We’re about to witness one of the biggest comeback stories in animation history, one that’s been over 12 years in the making…
But first, a little history:
One of the most unique animated series ever conceived, certainly one of the most unique in Cartoon Network’s history, Samurai Jack is a stylized, dystopic, action-oriented series with a stunning hand-drawn art style that draws inspiration from classic Kurosawa films, Kung Fu, and even Frank Miller; one that sacrificed the tropes that viewers had become accustomed to in typical cartoons of its day, particularly when it comes to a generally less-than-family-friendly tone, a slower approach to pacing, and a protagonist who couldn’t help but look out of place surrounded by his wackier, sillier, large-than-life contemporaries on CN, throwing the viewer into a world where genres seamlessly combined and possibilities for action and adventure felt truly limitless. It’s the kind of risk you can’t picture a major studio taking a chance in, especially back in 2001, yet they did, and the payoff was far greater than anyone could’ve anticipated. It’s one of the most praised and recognizable projects for animator Genndy Tartakovsky, whose résumé includes The Powerpuff Girls (director, artist, writer) and Dexter’s Laboratory (creator), both staples of CN’s golden age.
For the uninitiated, here’s the rundown: a samurai prince has trained most of his life to fight a powerful demon named Aku, who has taken over his kingdom. Using his father’s magic sword, the warrior fights the evil monster, but before he can finish him off, Aku uses his powers to send him thousands of years into the future, when he has conquered the entire world (and even several others). Now, he must find a way to go back in time and defeat Aku before his evil reign spreads. What follows is a journey filled with forging alliances, making enemies and helping those in need along the way, featuring an astoundingly diverse collection of colorful characters and unique environments (at least a new one of each almost every episode!).
Despite its success with critics and audiences, it came to an abrupt stop in 2004, with its main conflict being left unresolved. As the story goes, Tartakovsky didn’t intend this to be the end, but rather a placeholder while he took a break from it and worked on other projects. Unfortunately, for one reason or another, he and his team all started to move on from the series after they finished production on the 4 seasons they signed up for, leaving the series in limbo. It didn’t help that Mako Iwamatsu, voice actor for Aku, had passed away in 2006. Nonetheless, between then and now, word of mouth across the Internet has made the show grow with more popularity than ever before and gaining more fans (myself included) than when it was still on TV, with the dream of it making a comeback anchored by an IDW comic series and Tartakovsky repeatedly letting fans know that he does plan to bring the series to an end. At one point, there were talks of teaming up with J.J. Abrams’ Bad Robot production company to make a feature length film chronicling the end of Jack’s journey.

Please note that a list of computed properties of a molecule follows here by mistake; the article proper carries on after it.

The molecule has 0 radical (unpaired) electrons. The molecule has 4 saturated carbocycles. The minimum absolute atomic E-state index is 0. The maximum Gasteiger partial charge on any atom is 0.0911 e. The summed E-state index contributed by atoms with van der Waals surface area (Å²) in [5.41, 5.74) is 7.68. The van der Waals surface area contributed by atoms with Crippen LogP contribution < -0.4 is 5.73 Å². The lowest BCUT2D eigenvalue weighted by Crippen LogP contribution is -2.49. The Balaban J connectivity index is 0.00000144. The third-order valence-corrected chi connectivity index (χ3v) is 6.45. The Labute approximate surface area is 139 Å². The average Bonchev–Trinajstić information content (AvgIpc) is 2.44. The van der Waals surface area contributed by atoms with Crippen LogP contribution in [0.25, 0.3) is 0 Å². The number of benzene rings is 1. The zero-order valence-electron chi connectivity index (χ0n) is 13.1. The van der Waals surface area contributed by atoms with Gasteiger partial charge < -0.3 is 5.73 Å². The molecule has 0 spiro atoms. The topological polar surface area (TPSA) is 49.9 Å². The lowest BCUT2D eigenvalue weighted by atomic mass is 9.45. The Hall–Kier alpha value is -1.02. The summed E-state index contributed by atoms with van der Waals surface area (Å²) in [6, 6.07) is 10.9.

Then, in 2015, Adult Swim’s Youtube channel announced that Jack was coming back, much to the delight of the show’s fans and animation nerds everywhere. Turns out that Tartakovsky had been talking with Mike Lazzo, one of the key figures behind Adult Swim and Toonami, and agreed to produce a final season for Samurai Jack, which would bring the series to a definitive end, and will be airing on Toonami, promising to bring back all the series’ familiar elements, now with the benefit of airing in a late-night animation block that would allow the show makers to get more…intense.
Which brings us to why I’m here. Over the course of the next few weeks, I’ll attempt to review this new season of Samurai Jack. Tartakovsky and company are promising the same show fans have come to know and love, though we should expect this batch of episodes to take on heavier themes than before. Going into this new season, here’s what we know: Jack has been traveling the world for 50 years, yet still hasn’t found a way back home. Despite his best efforts, Aku still has a stranglehold on the world. Somehow, his body is not aging and he’s starting to lose himself, straying away from the path of righteousness he was originally following. What has made Jack lose his way and why? Will we re-visit familiar characters/locales from the series’ past? What kind of impact are Jack’s actions leaving on the world around him after being time-displaced for so long? How has this evolution impacted the show? How will working with modern animation technology affect the show’s presentation? Will Jack truly be able to stop Aku?
And, of course, will Season 5 live up to the hype?
For all this and more, join me as we finish this quest. Stay tuned!